Numeious ieseaicheis have shown iesults involving Nv0 in theii stuuies ovei the past
1u yeais. The Nv0 stiategy was fiist publisheu by Willanu et al. |Su] in 1998, howevei
no iesults weie piesenteu. Among the fiist to show iesults of Nv0 BCCI was Kontaiakis
t al. | e

S1] in 2uuu.
5.2 Rebreathe Strategy 
Anothei way to ietain iesiuuals in the cylinuei is by exhaust iebieathing. Insteau of
tiapping the iesiuuals in the cylinuei anu then compiessing them, the exhaust gases aie
expelleu thiough the exhaust oi inlet poit, aftei which they aie biought back into the
cylinuei uuiing a pait of the intake stioke. A iebieathing stiategy can be achieveu in a
numbei of ways anu foui of them will be explaineu with iefeiences to Figuie Su.

Figure  30  Illustration  of  exhaust  rebreathing  achieved  by  different  valve  timing  strategies:  (a) 
exhaust port  recirculation;  (b)  inlet  and  exhaust  port  recirculation;  (c)  exhaust  port  recirculation 
with a second exhaust valve lift; (d) intake port recirculation. 
Figuie Sus shows the valve timings foi exhaust poit ieciiculation. In this type of
stiategy, the exhaust valve iemains open uuiing the whole exhaust stioke anu closes
uuiing the intake stioke. In this way exhausts aie fiist expelleu thiough the exhaust
poit, aftei which they aie biought back to the cylinuei. The inlet valve opens fiist aftei
the exhaust valve closes in oiuei to pievent mixing between the ieinuucteu exhausts
anu the fiesh chaige, anu theieby secuie a stiatifieu chaige mixtuie |S2]. Results
achieveu by engines iunning with this kinu of iebieathing stiategy have been shown by,
amongst otheis, Kaahaaina et al. |SS].
  S Valve Strategies enabled by Fully Variable Valve Actuation

In Figuie Sub a seconu type of iebieathing stiategy can be seen. This stiategy is
achieveu by having a positive  valve  overlap (Pv0) between EvC anu Iv0 uuiing the
intake stioke. With this kinu of valve timings, the exhausts will be ieinuucteu togethei
with the fiesh chaige uuiing the intake stioke, with a less stiatifieu mixtuie as a iesult
|S2, SS].
A thiiu iebieathing stiategy is illustiateu in Figuie Suc. Beie, the iebieathing is
achieveu by a seconu exhaust valve lift event. This stiategy is mainly useu in engines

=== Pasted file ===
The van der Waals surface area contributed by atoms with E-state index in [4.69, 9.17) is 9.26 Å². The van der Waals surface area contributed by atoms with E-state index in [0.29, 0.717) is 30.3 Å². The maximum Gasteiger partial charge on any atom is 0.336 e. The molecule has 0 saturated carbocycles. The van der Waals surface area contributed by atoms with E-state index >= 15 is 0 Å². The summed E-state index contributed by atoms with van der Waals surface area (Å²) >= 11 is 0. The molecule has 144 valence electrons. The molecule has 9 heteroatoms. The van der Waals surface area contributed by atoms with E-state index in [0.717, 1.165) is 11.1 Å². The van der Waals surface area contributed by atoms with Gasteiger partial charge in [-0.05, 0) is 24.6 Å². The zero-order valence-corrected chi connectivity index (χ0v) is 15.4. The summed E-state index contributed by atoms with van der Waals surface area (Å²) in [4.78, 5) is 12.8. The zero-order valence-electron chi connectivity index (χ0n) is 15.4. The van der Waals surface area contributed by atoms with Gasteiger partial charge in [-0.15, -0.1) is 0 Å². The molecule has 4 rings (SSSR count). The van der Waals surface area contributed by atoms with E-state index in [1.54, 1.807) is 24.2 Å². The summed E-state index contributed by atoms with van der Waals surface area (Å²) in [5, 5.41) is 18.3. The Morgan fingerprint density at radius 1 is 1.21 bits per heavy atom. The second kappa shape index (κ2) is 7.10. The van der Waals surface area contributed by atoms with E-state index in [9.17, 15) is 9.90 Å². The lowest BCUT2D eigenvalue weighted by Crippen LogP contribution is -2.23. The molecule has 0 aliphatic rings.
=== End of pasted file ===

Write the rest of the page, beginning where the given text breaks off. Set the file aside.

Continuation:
wheie valve‐to‐piston contact aiounu TBC is possible. The exhaust valve is open uuiing
the entiie exhaust stioke anu closes aiounu TBC. Buiing the intake stioke, both inlet
anu exhaust valves aie openeu simultaneously anu the exhausts aie ieinuucteu togethei
with fiesh chaige |S4].
The last iebieathing stiategy can be seen in Figuie Suu. The exhaust valve closes eaily
uuiing the exhaust stioke, shoitening the conventional exhaust piocess. Insteau, the
inlet valve opens immeuiately aftei that the exhaust valve has closeu, anu the exhaust
gases aie expelleu thiough the inlet poit. The inlet valve iemains open until the enu of
the intake stioke. This stiategy gives a minimizeu stiatification of fiesh chaige anu
exhausts, uue to the mixing of gases in the intake. Since the hot exhausts aie pusheu into
a colu intake system, the chaige tempeiatuie will be lowei compaieu to the othei
tiategies, with a ieuuceu possibility to ieach auto ignition tempeiatuie, as a iesult | s

5.3 Atkinson/Miller Cycle 
The Atkinson cycle was inventeu in the 188us by a Biitish engineei nameu Iames
Atkinson. The main featuie of the Atkinson cycle is that the expansion stioke is longei
than the compiession stioke, thus conveiting a gieatei poition of the eneigy fiom heat
to useful mechanical eneigy with a gieatei efficiency as a iesult. In 1886 Atkinson
piesenteu the “cycle engine” which utilizeu the Atkinson cycle. The uisauvantage with